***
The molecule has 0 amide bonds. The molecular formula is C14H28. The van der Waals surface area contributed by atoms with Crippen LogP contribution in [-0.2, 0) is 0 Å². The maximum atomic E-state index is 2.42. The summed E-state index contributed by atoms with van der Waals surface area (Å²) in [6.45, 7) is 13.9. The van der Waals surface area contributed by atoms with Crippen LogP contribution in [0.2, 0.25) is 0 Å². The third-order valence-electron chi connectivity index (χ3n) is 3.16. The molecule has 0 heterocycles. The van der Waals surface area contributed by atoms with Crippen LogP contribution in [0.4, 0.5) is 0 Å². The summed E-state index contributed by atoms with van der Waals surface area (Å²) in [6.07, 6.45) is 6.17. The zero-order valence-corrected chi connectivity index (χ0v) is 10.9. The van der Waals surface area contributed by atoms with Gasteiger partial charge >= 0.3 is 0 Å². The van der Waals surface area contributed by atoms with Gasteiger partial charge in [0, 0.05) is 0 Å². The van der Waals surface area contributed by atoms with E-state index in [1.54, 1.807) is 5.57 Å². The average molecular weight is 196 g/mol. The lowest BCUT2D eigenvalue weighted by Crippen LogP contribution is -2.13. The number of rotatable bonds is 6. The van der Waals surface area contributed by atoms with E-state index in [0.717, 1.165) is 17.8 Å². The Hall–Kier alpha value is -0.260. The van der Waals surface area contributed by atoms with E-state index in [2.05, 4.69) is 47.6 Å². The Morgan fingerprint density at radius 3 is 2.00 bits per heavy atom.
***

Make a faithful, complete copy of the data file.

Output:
The molecule has 0 amide bonds. The molecular formula is C14H28. The van der Waals surface area contributed by atoms with Crippen LogP contribution in [-0.2, 0) is 0 Å². The maximum atomic E-state index is 2.42. The summed E-state index contributed by atoms with van der Waals surface area (Å²) in [6.45, 7) is 13.9. The van der Waals surface area contributed by atoms with Crippen LogP contribution in [0.2, 0.25) is 0 Å². The third-order valence-electron chi connectivity index (χ3n) is 3.16. The molecule has 0 heterocycles. The van der Waals surface area contributed by atoms with Crippen LogP contribution in [0.4, 0.5) is 0 Å². The summed E-state index contributed by atoms with van der Waals surface area (Å²) in [6.07, 6.45) is 6.17. The zero-order valence-corrected chi connectivity index (χ0v) is 10.9. The van der Waals surface area contributed by atoms with Gasteiger partial charge >= 0.3 is 0 Å². The van der Waals surface area contributed by atoms with Gasteiger partial charge in [0, 0.05) is 0 Å². The van der Waals surface area contributed by atoms with E-state index in [1.54, 1.807) is 5.57 Å². The average molecular weight is 196 g/mol. The lowest BCUT2D eigenvalue weighted by Crippen LogP contribution is -2.13. The number of rotatable bonds is 6. The van der Waals surface area contributed by atoms with E-state index in [0.717, 1.165) is 17.8 Å². The Hall–Kier alpha value is -0.260. The van der Waals surface area contributed by atoms with E-state index in [2.05, 4.69) is 47.6 Å². The Morgan fingerprint density at radius 3 is 2.00 bits per heavy atom.